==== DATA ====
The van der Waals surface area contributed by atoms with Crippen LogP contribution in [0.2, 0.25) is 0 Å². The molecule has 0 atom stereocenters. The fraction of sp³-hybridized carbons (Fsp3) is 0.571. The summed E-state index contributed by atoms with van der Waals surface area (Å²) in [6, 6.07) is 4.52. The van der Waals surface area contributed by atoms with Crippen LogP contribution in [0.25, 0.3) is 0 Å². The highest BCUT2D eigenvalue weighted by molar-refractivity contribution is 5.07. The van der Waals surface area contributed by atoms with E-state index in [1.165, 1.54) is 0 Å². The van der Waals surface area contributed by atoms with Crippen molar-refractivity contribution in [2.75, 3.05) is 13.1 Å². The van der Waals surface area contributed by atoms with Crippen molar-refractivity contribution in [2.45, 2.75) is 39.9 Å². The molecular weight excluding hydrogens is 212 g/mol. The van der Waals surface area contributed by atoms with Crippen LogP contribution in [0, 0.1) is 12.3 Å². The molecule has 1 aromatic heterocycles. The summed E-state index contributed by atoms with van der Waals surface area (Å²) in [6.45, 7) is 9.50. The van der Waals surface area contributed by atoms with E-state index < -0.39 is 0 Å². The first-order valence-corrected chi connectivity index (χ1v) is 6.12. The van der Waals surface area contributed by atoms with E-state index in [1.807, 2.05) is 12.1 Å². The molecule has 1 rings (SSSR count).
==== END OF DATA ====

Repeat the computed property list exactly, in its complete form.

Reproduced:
The van der Waals surface area contributed by atoms with Crippen LogP contribution in [0.2, 0.25) is 0 Å². The molecule has 0 atom stereocenters. The fraction of sp³-hybridized carbons (Fsp3) is 0.571. The summed E-state index contributed by atoms with van der Waals surface area (Å²) in [6, 6.07) is 4.52. The van der Waals surface area contributed by atoms with Crippen LogP contribution in [0.25, 0.3) is 0 Å². The highest BCUT2D eigenvalue weighted by molar-refractivity contribution is 5.07. The van der Waals surface area contributed by atoms with E-state index in [1.165, 1.54) is 0 Å². The van der Waals surface area contributed by atoms with Crippen molar-refractivity contribution in [2.75, 3.05) is 13.1 Å². The van der Waals surface area contributed by atoms with Crippen molar-refractivity contribution in [2.45, 2.75) is 39.9 Å². The molecular weight excluding hydrogens is 212 g/mol. The van der Waals surface area contributed by atoms with Crippen LogP contribution in [0, 0.1) is 12.3 Å². The molecule has 1 aromatic heterocycles. The summed E-state index contributed by atoms with van der Waals surface area (Å²) in [6.45, 7) is 9.50. The van der Waals surface area contributed by atoms with E-state index < -0.39 is 0 Å². The first-order valence-corrected chi connectivity index (χ1v) is 6.12. The van der Waals surface area contributed by atoms with E-state index in [1.807, 2.05) is 12.1 Å². The molecule has 1 rings (SSSR count).